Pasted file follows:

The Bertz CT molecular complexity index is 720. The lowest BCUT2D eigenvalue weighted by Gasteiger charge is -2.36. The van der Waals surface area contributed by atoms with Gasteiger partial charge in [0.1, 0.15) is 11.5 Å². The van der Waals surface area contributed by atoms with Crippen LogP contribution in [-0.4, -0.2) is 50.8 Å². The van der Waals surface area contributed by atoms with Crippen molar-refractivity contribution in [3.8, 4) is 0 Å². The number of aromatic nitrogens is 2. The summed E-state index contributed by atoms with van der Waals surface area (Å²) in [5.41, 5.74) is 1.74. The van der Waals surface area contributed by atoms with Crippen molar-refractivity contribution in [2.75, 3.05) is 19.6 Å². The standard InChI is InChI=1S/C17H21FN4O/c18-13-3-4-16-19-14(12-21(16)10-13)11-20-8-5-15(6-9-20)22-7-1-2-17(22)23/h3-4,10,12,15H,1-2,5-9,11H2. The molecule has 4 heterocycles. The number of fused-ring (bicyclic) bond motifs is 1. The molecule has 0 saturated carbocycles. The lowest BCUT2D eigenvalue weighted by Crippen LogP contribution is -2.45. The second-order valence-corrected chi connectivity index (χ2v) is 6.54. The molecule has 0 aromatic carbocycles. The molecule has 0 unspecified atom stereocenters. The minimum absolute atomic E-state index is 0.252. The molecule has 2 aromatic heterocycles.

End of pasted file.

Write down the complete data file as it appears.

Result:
The Bertz CT molecular complexity index is 720. The lowest BCUT2D eigenvalue weighted by Gasteiger charge is -2.36. The van der Waals surface area contributed by atoms with Gasteiger partial charge in [0.1, 0.15) is 11.5 Å². The van der Waals surface area contributed by atoms with Crippen LogP contribution in [-0.4, -0.2) is 50.8 Å². The van der Waals surface area contributed by atoms with Crippen molar-refractivity contribution in [3.8, 4) is 0 Å². The number of aromatic nitrogens is 2. The summed E-state index contributed by atoms with van der Waals surface area (Å²) in [5.41, 5.74) is 1.74. The van der Waals surface area contributed by atoms with Crippen molar-refractivity contribution in [2.75, 3.05) is 19.6 Å². The standard InChI is InChI=1S/C17H21FN4O/c18-13-3-4-16-19-14(12-21(16)10-13)11-20-8-5-15(6-9-20)22-7-1-2-17(22)23/h3-4,10,12,15H,1-2,5-9,11H2. The molecule has 4 heterocycles. The number of fused-ring (bicyclic) bond motifs is 1. The molecule has 0 saturated carbocycles. The lowest BCUT2D eigenvalue weighted by Crippen LogP contribution is -2.45. The second-order valence-corrected chi connectivity index (χ2v) is 6.54. The molecule has 0 aromatic carbocycles. The molecule has 0 unspecified atom stereocenters. The minimum absolute atomic E-state index is 0.252. The molecule has 2 aromatic heterocycles.